Rogers looked worriedly at Cassiopia. “You see the big roll up door?”
“That’s where we need to go.”
Cassiopia studied the layout. “The roll up doesn’t open from the outside. There’s no control. You have to be in there to open it. The office door next to it has a keypad lock. We’d need the key code to get in.”
“Could you hot-wire it?”
“Yes, if we can get the keypad panel open.”
“There’s a lot of them out there. How long would it take?”
“Maybe a couple minutes, if we can open the keypad. It needs a special screwdriver.”
“I have one of those. Are you ready?”
“They’re going to be coming up behind us any second. When we get there, make sure you block everything out and concentrate on the hot-wiring, no matter what happens, okay?”
“Here we go. Three, two, one…go!”
They burst out the door and zigzagged through parked cars. Halfway across the street, a second death-march immediately began. Zombies on both sides halted to look, and then began their mad rush toward the prey. At the same time, the other mass of undead came storming around the street corner, already in search of the same victims. By the time Rogers reached the office door, three separate groups were gaining on them. With the butt of one machine gun, she smashed the keypad with all her might, shattering the plastic box that held it, twisting the chrome panel and buttons. As Cassiopia arrived, Rogers turned to face the attacking army and unslung both machine guns. She emptied extra clips from her satchel onto the sidewalk, kneeled on one knee, and leveled one gun in each hand, as zombies were already crossing the street on the left and the right.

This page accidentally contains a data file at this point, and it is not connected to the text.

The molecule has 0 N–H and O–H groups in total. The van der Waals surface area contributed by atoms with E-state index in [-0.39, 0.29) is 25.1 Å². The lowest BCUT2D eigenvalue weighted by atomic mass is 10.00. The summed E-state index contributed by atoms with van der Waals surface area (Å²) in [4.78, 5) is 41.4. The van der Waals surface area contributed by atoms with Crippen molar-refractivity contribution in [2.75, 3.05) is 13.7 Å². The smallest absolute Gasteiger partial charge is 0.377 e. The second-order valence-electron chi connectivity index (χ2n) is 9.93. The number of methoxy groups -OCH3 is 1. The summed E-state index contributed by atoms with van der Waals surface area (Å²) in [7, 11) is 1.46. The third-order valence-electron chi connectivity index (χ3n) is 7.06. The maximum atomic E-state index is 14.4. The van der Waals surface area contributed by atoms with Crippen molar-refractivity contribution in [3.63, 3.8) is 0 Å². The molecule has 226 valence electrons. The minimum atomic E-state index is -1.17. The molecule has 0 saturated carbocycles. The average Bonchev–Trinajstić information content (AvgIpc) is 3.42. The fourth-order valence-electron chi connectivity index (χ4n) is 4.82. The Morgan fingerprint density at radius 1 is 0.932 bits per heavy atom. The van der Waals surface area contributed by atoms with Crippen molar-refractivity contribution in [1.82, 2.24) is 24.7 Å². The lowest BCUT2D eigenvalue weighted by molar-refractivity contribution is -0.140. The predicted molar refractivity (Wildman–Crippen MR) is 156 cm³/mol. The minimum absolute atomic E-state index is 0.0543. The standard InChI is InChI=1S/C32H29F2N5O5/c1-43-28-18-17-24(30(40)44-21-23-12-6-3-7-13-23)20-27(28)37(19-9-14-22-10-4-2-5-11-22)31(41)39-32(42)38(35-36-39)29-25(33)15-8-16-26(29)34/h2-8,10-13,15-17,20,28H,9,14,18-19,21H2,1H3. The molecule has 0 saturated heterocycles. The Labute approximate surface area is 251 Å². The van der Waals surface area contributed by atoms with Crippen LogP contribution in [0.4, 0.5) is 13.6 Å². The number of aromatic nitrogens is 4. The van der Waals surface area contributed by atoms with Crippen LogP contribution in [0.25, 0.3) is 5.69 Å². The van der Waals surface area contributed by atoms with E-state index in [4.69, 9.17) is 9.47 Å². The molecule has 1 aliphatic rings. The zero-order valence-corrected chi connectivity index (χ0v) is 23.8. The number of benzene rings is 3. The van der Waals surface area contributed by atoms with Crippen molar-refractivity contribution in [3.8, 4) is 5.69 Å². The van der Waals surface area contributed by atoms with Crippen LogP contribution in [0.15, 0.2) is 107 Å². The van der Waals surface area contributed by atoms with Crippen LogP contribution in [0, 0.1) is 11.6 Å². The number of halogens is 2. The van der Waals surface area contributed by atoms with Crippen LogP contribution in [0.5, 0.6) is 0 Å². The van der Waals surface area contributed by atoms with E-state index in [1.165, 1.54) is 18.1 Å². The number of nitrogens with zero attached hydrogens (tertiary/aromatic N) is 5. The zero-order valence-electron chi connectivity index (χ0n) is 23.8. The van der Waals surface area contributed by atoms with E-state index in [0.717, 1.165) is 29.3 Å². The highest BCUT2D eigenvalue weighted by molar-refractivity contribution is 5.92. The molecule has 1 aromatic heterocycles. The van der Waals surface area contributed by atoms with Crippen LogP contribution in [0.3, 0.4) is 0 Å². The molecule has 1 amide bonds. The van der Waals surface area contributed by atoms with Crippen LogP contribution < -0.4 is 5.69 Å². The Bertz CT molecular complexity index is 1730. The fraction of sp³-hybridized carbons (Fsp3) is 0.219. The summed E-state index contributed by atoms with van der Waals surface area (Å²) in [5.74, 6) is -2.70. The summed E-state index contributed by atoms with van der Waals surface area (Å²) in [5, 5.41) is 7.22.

Loud explosions of gunfire erupted, causing Cassiopia to jump and fumble the panel. Rogers waved her guns back and forth, spraying bursts in both directions. The closest zombies, those that had been the quickest, fell to the street, bringing down those behind as they did. Cassiopia jumped once more at the painfully loud sound of it, but forced herself to concentrate, furiously ripping wires from their connections. The waves of undead did not understand retreat. They kept coming and falling. The bursts of gunfire lasted longer and longer. When a momentary slow down in the attack occurred, Rogers popped out her clips and slammed new ones in. She snapped the right weapon up and brought down three attackers that were too close, and then began the methodical double spread of gunfire once more. Dozens continued to fall, creating barriers of bodies in the street.
“Not going to last forever, Cass!”